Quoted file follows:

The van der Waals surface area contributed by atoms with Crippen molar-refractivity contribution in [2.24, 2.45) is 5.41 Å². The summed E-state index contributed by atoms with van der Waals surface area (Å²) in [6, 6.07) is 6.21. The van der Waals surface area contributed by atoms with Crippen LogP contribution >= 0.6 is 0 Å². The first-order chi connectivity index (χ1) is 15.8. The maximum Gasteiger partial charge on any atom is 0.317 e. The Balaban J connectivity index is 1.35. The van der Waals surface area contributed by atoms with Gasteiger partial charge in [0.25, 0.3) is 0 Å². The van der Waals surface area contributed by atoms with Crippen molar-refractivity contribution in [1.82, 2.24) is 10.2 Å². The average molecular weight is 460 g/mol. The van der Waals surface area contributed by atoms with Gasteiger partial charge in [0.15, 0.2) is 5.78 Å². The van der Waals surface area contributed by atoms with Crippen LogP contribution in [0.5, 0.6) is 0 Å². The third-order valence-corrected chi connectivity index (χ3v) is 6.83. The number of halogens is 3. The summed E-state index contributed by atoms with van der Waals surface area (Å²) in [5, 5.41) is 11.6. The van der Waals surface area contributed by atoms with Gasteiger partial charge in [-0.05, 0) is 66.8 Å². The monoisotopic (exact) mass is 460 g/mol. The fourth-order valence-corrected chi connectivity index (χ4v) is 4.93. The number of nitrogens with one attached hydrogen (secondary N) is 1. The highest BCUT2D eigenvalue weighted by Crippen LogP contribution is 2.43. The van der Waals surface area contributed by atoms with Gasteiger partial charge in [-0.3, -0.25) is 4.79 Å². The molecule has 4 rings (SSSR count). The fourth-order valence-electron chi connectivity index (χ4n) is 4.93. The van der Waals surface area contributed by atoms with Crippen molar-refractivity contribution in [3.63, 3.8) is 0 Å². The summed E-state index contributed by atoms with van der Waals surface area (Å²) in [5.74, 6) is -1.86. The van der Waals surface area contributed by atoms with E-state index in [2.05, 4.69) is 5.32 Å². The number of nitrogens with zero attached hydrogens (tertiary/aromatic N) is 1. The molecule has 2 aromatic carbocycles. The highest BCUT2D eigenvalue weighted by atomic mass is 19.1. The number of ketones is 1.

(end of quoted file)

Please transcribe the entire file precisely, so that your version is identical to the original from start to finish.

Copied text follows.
The van der Waals surface area contributed by atoms with Crippen molar-refractivity contribution in [2.24, 2.45) is 5.41 Å². The summed E-state index contributed by atoms with van der Waals surface area (Å²) in [6, 6.07) is 6.21. The van der Waals surface area contributed by atoms with Crippen LogP contribution >= 0.6 is 0 Å². The first-order chi connectivity index (χ1) is 15.8. The maximum Gasteiger partial charge on any atom is 0.317 e. The Balaban J connectivity index is 1.35. The van der Waals surface area contributed by atoms with Gasteiger partial charge in [0.25, 0.3) is 0 Å². The van der Waals surface area contributed by atoms with Crippen molar-refractivity contribution in [1.82, 2.24) is 10.2 Å². The average molecular weight is 460 g/mol. The van der Waals surface area contributed by atoms with Gasteiger partial charge in [0.15, 0.2) is 5.78 Å². The van der Waals surface area contributed by atoms with Crippen LogP contribution in [0.5, 0.6) is 0 Å². The third-order valence-corrected chi connectivity index (χ3v) is 6.83. The number of halogens is 3. The summed E-state index contributed by atoms with van der Waals surface area (Å²) in [5, 5.41) is 11.6. The van der Waals surface area contributed by atoms with Gasteiger partial charge in [-0.05, 0) is 66.8 Å². The monoisotopic (exact) mass is 460 g/mol. The fourth-order valence-corrected chi connectivity index (χ4v) is 4.93. The number of nitrogens with one attached hydrogen (secondary N) is 1. The highest BCUT2D eigenvalue weighted by Crippen LogP contribution is 2.43. The van der Waals surface area contributed by atoms with Gasteiger partial charge in [-0.3, -0.25) is 4.79 Å². The molecule has 4 rings (SSSR count). The fourth-order valence-electron chi connectivity index (χ4n) is 4.93. The van der Waals surface area contributed by atoms with Crippen molar-refractivity contribution in [3.63, 3.8) is 0 Å². The summed E-state index contributed by atoms with van der Waals surface area (Å²) in [5.74, 6) is -1.86. The van der Waals surface area contributed by atoms with E-state index in [2.05, 4.69) is 5.32 Å². The number of nitrogens with zero attached hydrogens (tertiary/aromatic N) is 1. The molecule has 2 aromatic carbocycles. The highest BCUT2D eigenvalue weighted by atomic mass is 19.1. The number of ketones is 1.